[Dan] So far, all of your metaphors have been poop-concentric.
[Brandon] Mine involved alcohol.
[Michaelbrent] There is a sad little 12-year-old boy living in all of us.
[Mary] Even me.
[Howard] The early Schlock Mercenary strips... when I decided to go into print, and this was before the days of e-books as a profitable medium. When I decided to go into print, I did not start with the earliest story. Because the early stories, and this was the terminology that I used then, I still use it now, sucked so hard that the only way for them to suck harder is if we raised atmospheric pressure. Because it was a science joke, and I figured that would convince people to actually go read the stuff that's that bad. I still look at it and I think... I remember who I was when I was writing that... when I was drawing that and thinking, "Yeah. This is awesome." I was the poster child for the Dunning-Kruger effect. Okay. I was too bad of an artist to know how bad of an artist I was.
[Michaelbrent] Okay, so you've touched on something really important, because different from traditional publishing, at least to some extent... When you get to a point in traditional, it probably kicks in, but right from the very beginning, if you're going to be self pubbed, you are a business. Part of a business is objectivity. So, as an example, I was, believe it or not... I was an attorney for 10 years. I was reasonably good at it. I wasn't always a poop-talking idiot. But one of the things that would happen is my clients would come in very enraged and irate about stuff and I'd say, "Step back and ask yourself how much money is this going to cost versus how much money is it going to gain. Whichever side has more, you do that thing." The good ones listened to that and walked out with money in their pockets. There is a certain level of objectivity that kicks in when you think of yourself as a business. That is great, because you can then look at a piece of work and say, "This is not good. I'm not going to do it."
[Brandon] Let's stop for our book of the week, which is actually Strangers by Michaelbrent Collings. Can you tell us about this book?
[Michaelbrent] Strangers is really cool. It's about this family that wakes up late one day and they do the thing we all do when we wake up late. Like they run out en masse trying to get to their appointments, school, etc. They run to the first door... err, to the front door and it's jammed. Okay, great, what else can go wrong? They run to the back door. Jammed. They run to the side door. It won't open. Things are getting weird at this point. They open the blinds and realize that every single window has been covered over with sheet metal. They have been entombed in their home with a madman who wants some special time with them.
[Brandon] Wow! What a great pitch. Well. This is on Audible. You can go to audiblepodcast.com/excuse, start a trial membership, download Strangers by Michaelbrent Collings. It's read by Jeffrey Kafer.
[Brandon] All right. I want to go down a few quick questions for you, because I think we're spending too much time on one topic. There are lots of things I think self-publishing people want to know. The first is Kindle. It has... what's it called Kindle Select? Yes or no? Do you enroll in that or not?
[Michaelbrent] It depends. I mean, if you are starting out, it offers some advantages that might get you noticed and Amazon is the giant in this country. Overseas it's [Tolino? Kobo] I think is what it's called. So it might be a good idea but [garbled]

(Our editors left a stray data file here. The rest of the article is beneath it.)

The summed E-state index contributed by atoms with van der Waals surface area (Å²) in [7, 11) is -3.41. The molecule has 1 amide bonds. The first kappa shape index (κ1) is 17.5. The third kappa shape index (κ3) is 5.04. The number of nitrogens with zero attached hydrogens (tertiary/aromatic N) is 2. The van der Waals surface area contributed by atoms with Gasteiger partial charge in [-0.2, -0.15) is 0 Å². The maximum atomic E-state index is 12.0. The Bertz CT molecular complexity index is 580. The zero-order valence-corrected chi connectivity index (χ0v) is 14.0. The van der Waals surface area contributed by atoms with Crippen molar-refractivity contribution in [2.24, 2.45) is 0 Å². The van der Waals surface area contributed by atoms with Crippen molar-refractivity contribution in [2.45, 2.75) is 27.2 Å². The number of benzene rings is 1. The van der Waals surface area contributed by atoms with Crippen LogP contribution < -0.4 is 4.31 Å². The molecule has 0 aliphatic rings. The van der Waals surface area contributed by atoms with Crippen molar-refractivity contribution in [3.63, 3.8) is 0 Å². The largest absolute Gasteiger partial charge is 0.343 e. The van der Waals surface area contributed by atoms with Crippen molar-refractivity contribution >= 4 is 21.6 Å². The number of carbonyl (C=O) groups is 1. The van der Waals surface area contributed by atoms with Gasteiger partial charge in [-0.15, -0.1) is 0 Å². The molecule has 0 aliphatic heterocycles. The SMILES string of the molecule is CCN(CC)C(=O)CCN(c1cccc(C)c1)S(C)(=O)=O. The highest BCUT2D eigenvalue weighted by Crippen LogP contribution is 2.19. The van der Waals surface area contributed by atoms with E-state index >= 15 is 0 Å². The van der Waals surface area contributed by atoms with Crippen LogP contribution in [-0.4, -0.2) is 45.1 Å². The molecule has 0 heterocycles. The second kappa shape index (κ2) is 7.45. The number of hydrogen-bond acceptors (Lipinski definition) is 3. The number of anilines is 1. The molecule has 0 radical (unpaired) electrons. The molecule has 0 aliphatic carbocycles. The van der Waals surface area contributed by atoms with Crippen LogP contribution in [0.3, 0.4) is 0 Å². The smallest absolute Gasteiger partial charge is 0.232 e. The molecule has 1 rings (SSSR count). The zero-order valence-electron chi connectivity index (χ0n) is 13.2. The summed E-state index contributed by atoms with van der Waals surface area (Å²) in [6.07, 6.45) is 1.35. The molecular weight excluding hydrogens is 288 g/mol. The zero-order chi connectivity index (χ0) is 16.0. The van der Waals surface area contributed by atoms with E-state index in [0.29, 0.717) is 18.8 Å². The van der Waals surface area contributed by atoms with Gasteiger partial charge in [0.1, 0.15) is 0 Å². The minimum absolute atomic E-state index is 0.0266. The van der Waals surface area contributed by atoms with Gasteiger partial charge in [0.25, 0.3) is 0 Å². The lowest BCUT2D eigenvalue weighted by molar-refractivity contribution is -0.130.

[Brandon] What it means is you can only put it in Kindle?
[Michaelbrent] You can only put it in Kindle and then they give you certain benefits of advertising. But they're not huge, and for me, it scares me. I'm not an eggs-in-one-basket guy, so I've diversified across every single e-platform that I can possibly do. Start it. Try it for three months. The nice thing is you have to do for three months, then change.
[Brandon] All right. Bookbub and other paid promotional mailing lists and things like this. Yes or no?
[Michaelbrent] No for the most part. 99.9% of them do not offer a good return on investment.What they offer is saturation marketing, which is good for Toyota. If you have $100 million in budgeting to do. Bookbub does return on investment, but you have to be pretty successful with a book before they will even consider you.
[Brandon] All right. Brand-new author. How much would you recommend they invest starting out and where would you recommend, like minimum, that they invest that money?
[Michaelbrent] That varies wildly. I invest very little money in almost anything because I do everything. I do the editing, I do the covers, and stuff like that. Most people... you have to do a website, and so if you can't code, learn to code like I did or get someone to do it. You have to have good book covers and that can be anywhere from $50-$500. Good editing is critical. Again anywhere from a couple hundred to a couple thousand. It depends on what you want as an end result. You are a business.
[Brandon] All right. Lots of short fast books or longer books or any... do they change, just whatever you feel like, or does one thing seem to do better than another? Series, yes no? First book for free, yes no?
[Michaelbrent] First book free works a lot, for a lot of people. I've never done it. The thing that you have to do though is volume. I'm talking about if you do a great first book and then they go, "This is fantastic. Where's his second book?" There's no second book. They go, "Wow. I'll read him when he comes out." Guess what, they won't.
[Brandon] So the length is not as important to you as making sure there are multiple books out?
[Michaelbrent] Yeah. You do want to... And part of that's just what you talked about. You're going to get better and you're going to write 10, 15 books before... Like I wrote one book right out of the gate that was a success. That was a huge detriment to me. I thought I knew what I was doing, and I didn't. So it took me another five books to start making money, and another five books after that to make regular money, and then more books after that to make decent money.
[Brandon] All right. Last one for me before I throw it to the rest of the podcasters. I think they may have something for you. Best online resources for people who want to self-publish in 2016?
[Michaelbrent] That's silly, but like most people, they go, "I don't know how to do this." Google the fricking thing. You know, "How do I self-publish?" is a huge question, but you're going to open up to the most viewed [garbled -- pages?]
[Brandon] Here's the problem. You say, "How do I self-publish?" When I do that, the first like five results are scam artists trying to take your money.